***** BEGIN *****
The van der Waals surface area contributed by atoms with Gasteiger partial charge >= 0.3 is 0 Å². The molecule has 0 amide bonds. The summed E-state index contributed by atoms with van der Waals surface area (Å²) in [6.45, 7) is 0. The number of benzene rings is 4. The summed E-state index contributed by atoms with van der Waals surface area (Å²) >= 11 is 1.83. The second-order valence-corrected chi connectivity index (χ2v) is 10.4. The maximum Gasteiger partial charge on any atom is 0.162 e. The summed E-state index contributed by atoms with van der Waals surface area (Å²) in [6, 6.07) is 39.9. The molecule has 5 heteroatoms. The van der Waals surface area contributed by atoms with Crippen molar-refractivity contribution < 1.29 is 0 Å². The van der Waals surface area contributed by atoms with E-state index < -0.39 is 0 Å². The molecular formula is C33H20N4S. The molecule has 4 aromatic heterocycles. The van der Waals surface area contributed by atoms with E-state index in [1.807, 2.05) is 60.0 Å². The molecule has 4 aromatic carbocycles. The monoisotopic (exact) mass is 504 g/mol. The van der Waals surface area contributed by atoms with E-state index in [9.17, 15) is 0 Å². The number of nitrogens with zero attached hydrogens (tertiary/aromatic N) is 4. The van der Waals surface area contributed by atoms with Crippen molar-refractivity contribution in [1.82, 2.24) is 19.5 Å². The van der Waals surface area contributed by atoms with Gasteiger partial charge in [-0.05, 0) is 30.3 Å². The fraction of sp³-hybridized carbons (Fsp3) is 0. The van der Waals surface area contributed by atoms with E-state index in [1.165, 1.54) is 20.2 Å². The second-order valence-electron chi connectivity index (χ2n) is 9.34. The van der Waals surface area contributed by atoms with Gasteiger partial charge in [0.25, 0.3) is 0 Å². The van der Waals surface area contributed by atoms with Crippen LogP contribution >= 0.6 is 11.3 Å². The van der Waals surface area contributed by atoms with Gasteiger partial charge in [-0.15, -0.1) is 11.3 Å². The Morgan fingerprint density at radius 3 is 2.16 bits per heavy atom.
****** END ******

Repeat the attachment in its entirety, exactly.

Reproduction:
The van der Waals surface area contributed by atoms with Gasteiger partial charge >= 0.3 is 0 Å². The molecule has 0 amide bonds. The summed E-state index contributed by atoms with van der Waals surface area (Å²) in [6.45, 7) is 0. The number of benzene rings is 4. The summed E-state index contributed by atoms with van der Waals surface area (Å²) >= 11 is 1.83. The second-order valence-corrected chi connectivity index (χ2v) is 10.4. The maximum Gasteiger partial charge on any atom is 0.162 e. The summed E-state index contributed by atoms with van der Waals surface area (Å²) in [6, 6.07) is 39.9. The molecule has 5 heteroatoms. The van der Waals surface area contributed by atoms with Crippen molar-refractivity contribution < 1.29 is 0 Å². The van der Waals surface area contributed by atoms with E-state index < -0.39 is 0 Å². The molecular formula is C33H20N4S. The molecule has 4 aromatic heterocycles. The van der Waals surface area contributed by atoms with E-state index in [1.807, 2.05) is 60.0 Å². The molecule has 4 aromatic carbocycles. The monoisotopic (exact) mass is 504 g/mol. The van der Waals surface area contributed by atoms with E-state index in [9.17, 15) is 0 Å². The number of nitrogens with zero attached hydrogens (tertiary/aromatic N) is 4. The van der Waals surface area contributed by atoms with Crippen molar-refractivity contribution in [1.82, 2.24) is 19.5 Å². The van der Waals surface area contributed by atoms with Gasteiger partial charge in [-0.05, 0) is 30.3 Å². The fraction of sp³-hybridized carbons (Fsp3) is 0. The van der Waals surface area contributed by atoms with E-state index in [1.165, 1.54) is 20.2 Å². The second-order valence-electron chi connectivity index (χ2n) is 9.34. The van der Waals surface area contributed by atoms with Gasteiger partial charge in [0.25, 0.3) is 0 Å². The van der Waals surface area contributed by atoms with Crippen LogP contribution >= 0.6 is 11.3 Å². The van der Waals surface area contributed by atoms with Gasteiger partial charge in [-0.15, -0.1) is 11.3 Å². The Morgan fingerprint density at radius 3 is 2.16 bits per heavy atom.